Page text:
In recent months, a number of American and Israeli commentators have echoed statements by the Qatari government claiming that its continued support of radical Islamist groups—Hamas included—signifies a desire to mitigate, rather than encourage, their worst tendencies. This, Hussain Abdul-Hussain contends, is a “dangerous delusion.”
The truth is that Qatar’s sponsorship of radical groups has not moderated any of them, and does not reflect a recent “shift” in Doha’s foreign policy. If there has been any shift, it would be Qatar itself switching, some twenty years ago, from moderation to radicalism.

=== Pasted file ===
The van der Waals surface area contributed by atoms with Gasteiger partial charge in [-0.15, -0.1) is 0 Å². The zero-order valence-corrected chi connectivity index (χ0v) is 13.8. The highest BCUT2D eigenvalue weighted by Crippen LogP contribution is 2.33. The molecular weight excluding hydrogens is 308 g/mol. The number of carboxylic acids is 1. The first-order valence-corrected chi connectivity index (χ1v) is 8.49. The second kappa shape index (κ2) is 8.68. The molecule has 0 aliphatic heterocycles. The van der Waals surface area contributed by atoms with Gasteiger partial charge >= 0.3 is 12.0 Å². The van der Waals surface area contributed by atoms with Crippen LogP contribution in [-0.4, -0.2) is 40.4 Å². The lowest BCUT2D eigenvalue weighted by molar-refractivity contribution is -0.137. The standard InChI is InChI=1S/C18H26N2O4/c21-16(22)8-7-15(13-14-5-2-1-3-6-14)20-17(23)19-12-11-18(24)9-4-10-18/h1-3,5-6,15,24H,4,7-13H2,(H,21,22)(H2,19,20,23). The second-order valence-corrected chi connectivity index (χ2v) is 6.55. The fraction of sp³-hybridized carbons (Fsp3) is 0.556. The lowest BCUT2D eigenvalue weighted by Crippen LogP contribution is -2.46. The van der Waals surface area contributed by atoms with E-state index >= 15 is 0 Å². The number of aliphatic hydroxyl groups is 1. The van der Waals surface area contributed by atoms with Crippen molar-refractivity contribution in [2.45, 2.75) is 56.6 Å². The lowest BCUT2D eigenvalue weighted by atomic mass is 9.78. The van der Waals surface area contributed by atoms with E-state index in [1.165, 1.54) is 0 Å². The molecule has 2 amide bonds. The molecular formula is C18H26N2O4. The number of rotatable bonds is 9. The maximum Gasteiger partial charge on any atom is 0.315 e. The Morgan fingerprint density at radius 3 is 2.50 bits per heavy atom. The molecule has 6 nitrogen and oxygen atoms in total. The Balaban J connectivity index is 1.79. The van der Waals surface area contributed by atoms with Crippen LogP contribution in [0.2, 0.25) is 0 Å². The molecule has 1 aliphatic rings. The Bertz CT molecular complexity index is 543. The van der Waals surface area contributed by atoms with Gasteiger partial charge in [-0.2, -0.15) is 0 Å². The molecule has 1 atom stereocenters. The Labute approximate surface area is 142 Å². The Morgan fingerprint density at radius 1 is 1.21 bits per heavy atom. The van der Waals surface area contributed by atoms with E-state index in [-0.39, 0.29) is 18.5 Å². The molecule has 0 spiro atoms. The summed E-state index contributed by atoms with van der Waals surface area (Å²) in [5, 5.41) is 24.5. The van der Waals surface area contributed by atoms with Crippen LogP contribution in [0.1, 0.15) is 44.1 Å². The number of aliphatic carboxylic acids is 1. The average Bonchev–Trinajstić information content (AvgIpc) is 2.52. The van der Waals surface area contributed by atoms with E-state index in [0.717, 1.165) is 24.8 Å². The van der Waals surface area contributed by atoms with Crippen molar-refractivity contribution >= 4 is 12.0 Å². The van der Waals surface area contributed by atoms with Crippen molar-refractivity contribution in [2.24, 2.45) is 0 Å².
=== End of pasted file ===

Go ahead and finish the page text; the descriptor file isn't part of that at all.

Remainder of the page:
When Qatar was criticized for shuttling top Taliban leaders aboard its royal C-17 aircraft from Doha to Kabul in August last year, as they took over the country, Qatari leaders responded that their strong ties with the Afghan group would moderate policies of the new Taliban government.
In September, the Taliban announced that the “morality police” would replace the ministry of women. The Taliban also reinstated executions and amputations. In March, the radical Islamist group banned Afghan women from flying without male chaperones. This month, Taliban stopped issuing driving licenses for women, and this week decreed all women must veil their faces with the burqa.
If Qatar thought its strong ties with the Taliban would moderate the Afghani group, Doha better think again.